The newsroom must weigh in on these issues. To help Russ I am going to set up a working group of journalists from the newsroom to grapple with these issues and recommend ways to move forward without compromising our journalistic integrity but also in ways that recognize the brave new world we face.
We need new standards for what we will publish online that preserves our greatest asset – the integrity of our newspaper.
I am going to establish a second working group from the newsroom to help me with another major challenge we face, redesigning the print newspaper to make it an effective backbone for latimes.com.
Sometime this fall, the Los Angeles Times, like every other major paper including the New York Times, Washington Post, Chicago Tribune and others, will adapt a 48-inch press web that will create a newspaper that will be slightly narrower than the one we currently publish.
There is no stopping this conversion. The entire industry is moving that way. Even if we were not going to make any newsroom changes, the new press web width would probably require a redesign.
This time, though, we are going to do a real redesign, one that questions and challenges every section of the newspaper, a redesign that relates individual sections to the newspaper as a whole.
This effort will come from within the newsroom. We will lead it, but we will also include in our working group some thoughtful colleagues from outside the newsroom, people who have expertise and experience in areas unfamiliar to journalists.
Ideally I would like to take a year to rethink everything we do. But we don't have the luxury of that much time. Innovation is something we have to do in the newspaper every day. It is an ongoing process.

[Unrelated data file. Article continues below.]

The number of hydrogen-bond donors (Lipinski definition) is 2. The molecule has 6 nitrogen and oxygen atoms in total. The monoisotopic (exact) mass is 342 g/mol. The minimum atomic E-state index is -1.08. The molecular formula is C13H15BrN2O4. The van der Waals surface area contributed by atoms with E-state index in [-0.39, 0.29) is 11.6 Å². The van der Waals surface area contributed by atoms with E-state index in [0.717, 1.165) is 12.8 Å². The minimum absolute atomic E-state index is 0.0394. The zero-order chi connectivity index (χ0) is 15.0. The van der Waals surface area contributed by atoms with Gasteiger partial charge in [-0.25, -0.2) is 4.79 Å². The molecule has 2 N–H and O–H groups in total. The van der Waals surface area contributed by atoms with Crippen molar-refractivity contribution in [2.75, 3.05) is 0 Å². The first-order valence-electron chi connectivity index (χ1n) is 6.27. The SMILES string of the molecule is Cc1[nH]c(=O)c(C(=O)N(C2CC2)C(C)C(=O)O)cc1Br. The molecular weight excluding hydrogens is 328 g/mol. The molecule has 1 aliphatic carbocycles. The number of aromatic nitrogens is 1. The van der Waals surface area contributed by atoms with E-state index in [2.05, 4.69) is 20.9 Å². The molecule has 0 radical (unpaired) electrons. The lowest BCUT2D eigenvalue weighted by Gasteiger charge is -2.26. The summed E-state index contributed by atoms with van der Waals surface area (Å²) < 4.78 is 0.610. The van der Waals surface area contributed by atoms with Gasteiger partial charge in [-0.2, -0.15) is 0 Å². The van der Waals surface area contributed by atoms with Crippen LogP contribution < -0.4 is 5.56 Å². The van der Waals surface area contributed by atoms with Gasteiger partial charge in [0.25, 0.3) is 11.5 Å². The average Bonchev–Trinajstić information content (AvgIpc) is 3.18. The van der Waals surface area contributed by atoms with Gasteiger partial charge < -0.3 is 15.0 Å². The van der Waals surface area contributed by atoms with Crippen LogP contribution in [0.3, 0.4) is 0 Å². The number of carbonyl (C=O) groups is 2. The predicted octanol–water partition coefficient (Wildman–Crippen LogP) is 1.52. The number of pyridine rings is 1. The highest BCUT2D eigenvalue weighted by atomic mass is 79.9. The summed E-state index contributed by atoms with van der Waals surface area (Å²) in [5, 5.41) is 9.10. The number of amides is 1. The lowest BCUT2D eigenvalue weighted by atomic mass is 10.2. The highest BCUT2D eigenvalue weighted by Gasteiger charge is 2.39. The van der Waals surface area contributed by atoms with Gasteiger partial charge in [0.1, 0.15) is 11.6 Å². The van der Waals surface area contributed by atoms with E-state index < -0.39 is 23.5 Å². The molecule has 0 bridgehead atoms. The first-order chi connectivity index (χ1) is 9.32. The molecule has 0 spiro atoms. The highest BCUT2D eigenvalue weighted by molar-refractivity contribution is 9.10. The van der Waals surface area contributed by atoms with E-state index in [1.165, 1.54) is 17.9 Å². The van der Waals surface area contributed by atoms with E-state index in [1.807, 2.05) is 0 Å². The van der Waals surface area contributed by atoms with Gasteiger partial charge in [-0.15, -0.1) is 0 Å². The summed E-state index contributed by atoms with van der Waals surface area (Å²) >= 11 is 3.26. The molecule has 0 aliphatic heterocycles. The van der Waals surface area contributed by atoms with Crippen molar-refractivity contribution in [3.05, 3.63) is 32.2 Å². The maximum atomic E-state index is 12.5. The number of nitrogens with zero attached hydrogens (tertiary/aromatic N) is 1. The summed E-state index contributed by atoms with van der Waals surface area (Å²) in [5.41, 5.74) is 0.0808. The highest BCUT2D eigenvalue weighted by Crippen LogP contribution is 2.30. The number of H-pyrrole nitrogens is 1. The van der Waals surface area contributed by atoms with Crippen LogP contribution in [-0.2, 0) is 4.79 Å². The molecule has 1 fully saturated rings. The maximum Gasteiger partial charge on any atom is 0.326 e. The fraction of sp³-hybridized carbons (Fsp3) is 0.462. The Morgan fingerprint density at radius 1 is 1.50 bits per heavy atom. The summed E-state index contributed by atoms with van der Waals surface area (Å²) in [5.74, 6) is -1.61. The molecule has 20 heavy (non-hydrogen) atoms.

So we probably will do a phased redesign that will play out over the next year. The redesign working group will work this out.
I know this all sounds pretty scary. We have to think about doing things differently and in ways that involve some journalistic risk that should make us all a little uncomfortable.
But there's nothing wrong with facing challenges that make us uncomfortable. That's healthy. Being uncomfortable but being in the game is a lot better than sitting on the sidelines, comfortable but out of the game.
So I urge everyone to venture outside our comfort zones but also to think about the opportunities the online world presents for new and powerful means of storytelling.
Some of the techniques we must perfect already are available on latimes.com. Look at the intriguing storytelling Joel did with the Altered Oceans and Lifeline series.
In the features area, we are about to unveil a new Travel section that was developed in conjunction with the travel site on latimes.com. The new Travel package focuses on familiar destinations that are popular with readers in Southern California, such as London, but it also places more emphasis on destinations closer to home, such as San Diego or Las Vegas.
It takes advantage of the superior writing, editing, photography and graphics we have in the print newspaper.
But it also features many of the strengths available from the Internet, such as the ability to interact with readers, helping them book trips to the places they are reading about.
This mixture of print, online and commerce has never been done here.
There's also the new interactive web feature MyLAtimes, a free, custom news feed service that gives readers a faster, easier more flexible way to get content that is important to them.
And we've just hired Mary Kay Schilling to be the editor of both a print and online CalanderLive designed to become the go to destination for local personal entertainment.